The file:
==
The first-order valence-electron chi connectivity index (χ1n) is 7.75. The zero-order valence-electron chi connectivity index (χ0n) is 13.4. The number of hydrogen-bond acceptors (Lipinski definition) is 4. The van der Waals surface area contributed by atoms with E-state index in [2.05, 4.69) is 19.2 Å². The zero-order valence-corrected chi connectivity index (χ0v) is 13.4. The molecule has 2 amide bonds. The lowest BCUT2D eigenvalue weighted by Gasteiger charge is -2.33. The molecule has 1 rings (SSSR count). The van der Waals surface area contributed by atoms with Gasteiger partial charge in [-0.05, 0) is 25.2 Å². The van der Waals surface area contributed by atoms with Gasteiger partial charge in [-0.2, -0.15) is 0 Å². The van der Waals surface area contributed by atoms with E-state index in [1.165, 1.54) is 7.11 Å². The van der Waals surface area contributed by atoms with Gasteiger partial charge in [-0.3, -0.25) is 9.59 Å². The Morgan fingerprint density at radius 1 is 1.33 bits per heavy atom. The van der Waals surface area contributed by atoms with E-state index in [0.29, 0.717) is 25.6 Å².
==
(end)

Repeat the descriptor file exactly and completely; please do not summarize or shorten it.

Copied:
The first-order valence-electron chi connectivity index (χ1n) is 7.75. The zero-order valence-electron chi connectivity index (χ0n) is 13.4. The number of hydrogen-bond acceptors (Lipinski definition) is 4. The van der Waals surface area contributed by atoms with E-state index in [2.05, 4.69) is 19.2 Å². The zero-order valence-corrected chi connectivity index (χ0v) is 13.4. The molecule has 2 amide bonds. The lowest BCUT2D eigenvalue weighted by Gasteiger charge is -2.33. The molecule has 1 rings (SSSR count). The van der Waals surface area contributed by atoms with Gasteiger partial charge in [-0.05, 0) is 25.2 Å². The van der Waals surface area contributed by atoms with Gasteiger partial charge in [-0.2, -0.15) is 0 Å². The van der Waals surface area contributed by atoms with E-state index in [1.165, 1.54) is 7.11 Å². The van der Waals surface area contributed by atoms with Gasteiger partial charge in [-0.3, -0.25) is 9.59 Å². The Morgan fingerprint density at radius 1 is 1.33 bits per heavy atom. The van der Waals surface area contributed by atoms with E-state index in [0.29, 0.717) is 25.6 Å².